Page 9 - Scene Magazine 45-03 March 2020
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 Research is now finding a link between happiness and a stronger immune system. Instead of merely impacting symptoms, happiness seemed to be literally working on a cellular level.
Happiness Combats Stress – Stress is not only upsetting on a psychological level but also triggers biological changes in our hormones and blood pressure. Happiness seems to temper these effects, or at least help us recover more quickly.
Researchers have found associations between happiness and stress. In the study above the happiest participants had 23 percent lower levels of the stress hormone cortisol than the least happy, and another indicator of stress – the level of a blood-clotting protein that increases after stress – was 12 times lower.
Happiness also seems to carry
benefits even when stress is inevitable. In the wake of such stress, the hearts of the happiest individuals tend to recover most quickly.
Happiness Protects Your Heart –
Love and happiness may not actually originate in the heart, but they are good for it. Studies as far back as 2005 have found that happiness is a good predictor of, and has a positive impact on, lower heart rate and blood pressure. Follow up studies continued to measure just how much. The happiest participants had
a lower heart rate on follow-up (about
six beats slower per minute), and the happiest participants during the follow-up had better blood pressure.
Research has also uncovered a link between happiness and another measure of heart health: heart rate variability, which refers to the time interval between
heartbeats and is associated with risk for various diseases. A 2008 study seemed to link happiness to healthier hearts even among people who might have heart problems. The participants who rated themselves as happiest on the day their hearts were tested had a healthier pattern of heart rate variability on that day.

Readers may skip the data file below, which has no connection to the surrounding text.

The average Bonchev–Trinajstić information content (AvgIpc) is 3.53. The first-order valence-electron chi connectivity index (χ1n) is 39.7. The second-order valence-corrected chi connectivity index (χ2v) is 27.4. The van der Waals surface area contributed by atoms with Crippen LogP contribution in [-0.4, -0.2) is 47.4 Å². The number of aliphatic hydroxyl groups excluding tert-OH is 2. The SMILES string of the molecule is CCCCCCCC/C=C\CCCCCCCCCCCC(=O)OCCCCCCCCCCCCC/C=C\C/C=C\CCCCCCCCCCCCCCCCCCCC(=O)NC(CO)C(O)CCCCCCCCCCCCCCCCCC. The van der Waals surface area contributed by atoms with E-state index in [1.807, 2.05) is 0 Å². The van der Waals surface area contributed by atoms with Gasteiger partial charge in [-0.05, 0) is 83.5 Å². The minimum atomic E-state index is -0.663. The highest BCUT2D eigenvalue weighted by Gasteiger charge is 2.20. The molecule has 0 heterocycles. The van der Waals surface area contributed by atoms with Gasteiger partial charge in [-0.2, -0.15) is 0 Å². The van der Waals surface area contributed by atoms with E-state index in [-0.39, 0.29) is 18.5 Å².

Happiness Can Lengthen Our Lives – In the end, the ultimate health indicator might be longevity – and here, especially, happiness comes into play. In perhaps the most famous study
of happiness and longevity, the life expectancy of Catholic nuns was linked to the amount of positive emotion they expressed in an autobiographical essay they wrote upon entering their convent decades earlier, typically in their 20s. Researchers combed through these
Studies suggest that happiness leads to better health, makes the heart healthier, the immune system
stronger, and our lives longer.
  One experiment found that immune system activity in the same individual went up and down depending
on their happiness. On days when they were happier, participants had a better immune response, as measured by the presence of an antibody in their saliva that defends against foreign substances.

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